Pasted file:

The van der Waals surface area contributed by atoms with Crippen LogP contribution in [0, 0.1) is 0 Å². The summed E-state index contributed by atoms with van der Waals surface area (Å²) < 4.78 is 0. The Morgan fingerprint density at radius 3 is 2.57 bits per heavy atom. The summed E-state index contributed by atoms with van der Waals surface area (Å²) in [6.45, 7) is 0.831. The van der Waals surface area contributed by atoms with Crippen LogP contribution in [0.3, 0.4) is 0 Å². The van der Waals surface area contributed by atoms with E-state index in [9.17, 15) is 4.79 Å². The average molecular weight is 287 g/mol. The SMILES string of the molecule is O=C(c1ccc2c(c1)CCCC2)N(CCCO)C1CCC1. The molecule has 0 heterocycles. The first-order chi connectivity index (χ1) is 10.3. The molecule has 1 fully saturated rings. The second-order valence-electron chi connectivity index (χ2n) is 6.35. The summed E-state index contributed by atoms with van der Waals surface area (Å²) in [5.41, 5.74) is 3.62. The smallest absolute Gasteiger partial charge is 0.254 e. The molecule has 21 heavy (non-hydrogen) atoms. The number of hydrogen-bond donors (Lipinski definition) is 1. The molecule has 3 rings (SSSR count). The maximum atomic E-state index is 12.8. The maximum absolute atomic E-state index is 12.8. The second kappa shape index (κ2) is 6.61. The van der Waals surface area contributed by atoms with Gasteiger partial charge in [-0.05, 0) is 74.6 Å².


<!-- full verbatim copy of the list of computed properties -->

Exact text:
The van der Waals surface area contributed by atoms with Crippen LogP contribution in [0, 0.1) is 0 Å². The summed E-state index contributed by atoms with van der Waals surface area (Å²) < 4.78 is 0. The Morgan fingerprint density at radius 3 is 2.57 bits per heavy atom. The summed E-state index contributed by atoms with van der Waals surface area (Å²) in [6.45, 7) is 0.831. The van der Waals surface area contributed by atoms with Crippen LogP contribution in [0.3, 0.4) is 0 Å². The van der Waals surface area contributed by atoms with E-state index in [9.17, 15) is 4.79 Å². The average molecular weight is 287 g/mol. The SMILES string of the molecule is O=C(c1ccc2c(c1)CCCC2)N(CCCO)C1CCC1. The molecule has 0 heterocycles. The first-order chi connectivity index (χ1) is 10.3. The molecule has 1 fully saturated rings. The second-order valence-electron chi connectivity index (χ2n) is 6.35. The summed E-state index contributed by atoms with van der Waals surface area (Å²) in [5.41, 5.74) is 3.62. The smallest absolute Gasteiger partial charge is 0.254 e. The molecule has 21 heavy (non-hydrogen) atoms. The number of hydrogen-bond donors (Lipinski definition) is 1. The molecule has 3 rings (SSSR count). The maximum atomic E-state index is 12.8. The maximum absolute atomic E-state index is 12.8. The second kappa shape index (κ2) is 6.61. The van der Waals surface area contributed by atoms with Gasteiger partial charge in [-0.05, 0) is 74.6 Å².